This article appears in Senior Care Guide 2018.
Caregiving doesn’t just require love, time, patience and work, it’s also a financial matter that can affect your retirement savings.
Being financially tested by caregiving expenses is a common issue that will only continue to impact more people as the U.S. population is growing older, said certified financial planner and enrolled agent Shomari Hearn, managing vice president of Palisades Hudson Financial Group’s Fort Lauderdale, Florida, office.
“The earlier you start to do research and plan ahead, the better off you’ll be,” he said. “Often families don’t explore their options until there’s a serious financial concern and they have already tapped into their retirement savings. By that time, it’s already become a drag on their financial security.”
Where to start
“Individuals are often thrown into caregiving responsibilities overnight. They often don’t know how to navigate the resources that are available,” said Lindsay Jurist-Rosner, chief executive officer of Wellthy, a support program for families caring for aging parents or people who are critically injured or disabled.
“A good place to look for additional resources is benefits that may be provided through the government, such as Supplemental Security Income and Social Security Disability Insurance,” said Tom Halloran, president of Voya Financial Advisors.
The process and requirements to receive these benefits can be long and difficult to navigate.
“In this situation, we recommend that everyone sits down with a financial advisor who can run through a checklist of the important questions you should be asking,” Halloran said. “For instance, do they have a long-term care policy? Are they eligible for veterans’ or other government benefits? Bringing in a third party does more than just help people get organized.
It can also help avoid a potential situation where a parent may feel like they’re being challenged or interrogated by their kids about their finances, which for many is a very private topic.”
Maximize your benefits
Caregiving expenses are a major reason for employees to make early withdrawals from 401(k) accounts, Jurist-Rosner said.
“If you are working, don’t forget to maximize the benefits you have through your employer, including life insurance, disability insurance and health savings accounts,” Halloran said. “And, make sure you’re taking advantage of your company’s 401(k) match if available to you. If your contribution to your 401(k) is less than your employer’s match rate, you’re leaving money on the table that could be used to help create the future you envision for your loved one.”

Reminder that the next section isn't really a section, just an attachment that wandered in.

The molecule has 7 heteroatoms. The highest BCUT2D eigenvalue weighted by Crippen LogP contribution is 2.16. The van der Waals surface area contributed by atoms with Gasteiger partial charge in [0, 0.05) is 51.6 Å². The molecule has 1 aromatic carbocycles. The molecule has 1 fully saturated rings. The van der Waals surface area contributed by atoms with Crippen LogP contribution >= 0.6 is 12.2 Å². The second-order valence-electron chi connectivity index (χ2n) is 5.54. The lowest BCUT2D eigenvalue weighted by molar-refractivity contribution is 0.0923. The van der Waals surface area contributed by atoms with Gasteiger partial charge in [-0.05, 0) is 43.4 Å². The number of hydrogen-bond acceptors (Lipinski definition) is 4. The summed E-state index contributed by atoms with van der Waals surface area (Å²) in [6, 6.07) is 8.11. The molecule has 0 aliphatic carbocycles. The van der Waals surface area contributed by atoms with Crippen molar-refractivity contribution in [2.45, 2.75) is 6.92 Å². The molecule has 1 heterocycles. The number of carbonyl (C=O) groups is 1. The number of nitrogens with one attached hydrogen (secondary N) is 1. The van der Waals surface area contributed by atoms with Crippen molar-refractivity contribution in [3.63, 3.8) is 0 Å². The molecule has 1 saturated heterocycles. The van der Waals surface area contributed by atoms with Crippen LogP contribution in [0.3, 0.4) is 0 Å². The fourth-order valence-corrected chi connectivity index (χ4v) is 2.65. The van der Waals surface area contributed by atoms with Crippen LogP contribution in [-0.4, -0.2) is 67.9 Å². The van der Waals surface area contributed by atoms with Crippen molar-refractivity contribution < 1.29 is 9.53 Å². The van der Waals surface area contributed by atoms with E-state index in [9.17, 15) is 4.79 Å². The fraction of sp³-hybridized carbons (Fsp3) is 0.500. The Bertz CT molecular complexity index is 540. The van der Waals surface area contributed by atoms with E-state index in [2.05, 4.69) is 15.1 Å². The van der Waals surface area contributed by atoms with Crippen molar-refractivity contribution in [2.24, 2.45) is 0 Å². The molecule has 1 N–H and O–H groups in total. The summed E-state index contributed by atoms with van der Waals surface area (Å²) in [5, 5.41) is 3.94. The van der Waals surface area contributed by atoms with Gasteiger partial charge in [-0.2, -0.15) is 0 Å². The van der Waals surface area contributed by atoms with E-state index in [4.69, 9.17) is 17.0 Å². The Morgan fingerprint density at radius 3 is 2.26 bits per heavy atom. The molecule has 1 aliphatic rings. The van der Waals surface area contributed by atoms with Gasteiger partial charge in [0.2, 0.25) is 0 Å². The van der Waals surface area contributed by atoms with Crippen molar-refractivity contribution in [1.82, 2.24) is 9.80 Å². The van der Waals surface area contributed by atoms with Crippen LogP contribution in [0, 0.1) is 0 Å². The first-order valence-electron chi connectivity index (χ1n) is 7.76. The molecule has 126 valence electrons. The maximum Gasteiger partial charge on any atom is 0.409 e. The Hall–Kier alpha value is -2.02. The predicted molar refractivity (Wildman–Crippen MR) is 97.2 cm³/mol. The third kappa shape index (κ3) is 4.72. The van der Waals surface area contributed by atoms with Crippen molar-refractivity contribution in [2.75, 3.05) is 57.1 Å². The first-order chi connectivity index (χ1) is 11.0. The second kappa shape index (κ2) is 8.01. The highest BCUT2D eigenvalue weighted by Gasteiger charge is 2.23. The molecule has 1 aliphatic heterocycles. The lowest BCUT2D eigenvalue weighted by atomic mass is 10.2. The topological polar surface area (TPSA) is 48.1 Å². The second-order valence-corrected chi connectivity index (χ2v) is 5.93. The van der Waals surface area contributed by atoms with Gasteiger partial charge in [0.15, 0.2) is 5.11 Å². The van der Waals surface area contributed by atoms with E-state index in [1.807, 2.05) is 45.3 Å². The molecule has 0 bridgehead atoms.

For those with a 401(k), insurance policy or other asset, it’s best to avoid naming a loved one with special needs as a beneficiary.
“Leaving your loved one with as little as $2,000 could disqualify them from receiving key government benefits,” Halloran said. “Working with a financial advisor to create a special-needs trust can help you name the trust and the beneficiary to receive the proceeds. Funds within the trust can then be used to create the quality of life your loved one deserves without interfering with government benefits.”
If you’re in a tight spot, check if your employer offers back-up care through Care.com or Bright Horizons, which is a way to help employees find interim solutions to emergency-care needs, Jurist-Rosner said.
Share the expense
Caregiving requires many kinds of sacrifices. Ideally expenses should be shared, said Anne Sansevero, founder and chief executive officer of HealthSense, an Aging Life Care-certified management consulting practice, and a care manager with a nurse practitioner master’s degree in gerontology.
“So if one family member is spending a lot of time caring, maybe the other family members can contribute if they have the resources to a financial pool of money so that hired care can be used for respite for the primary family carer,” Sansevero said. This is another instance where an outside professional can help offset family dynamics, she said.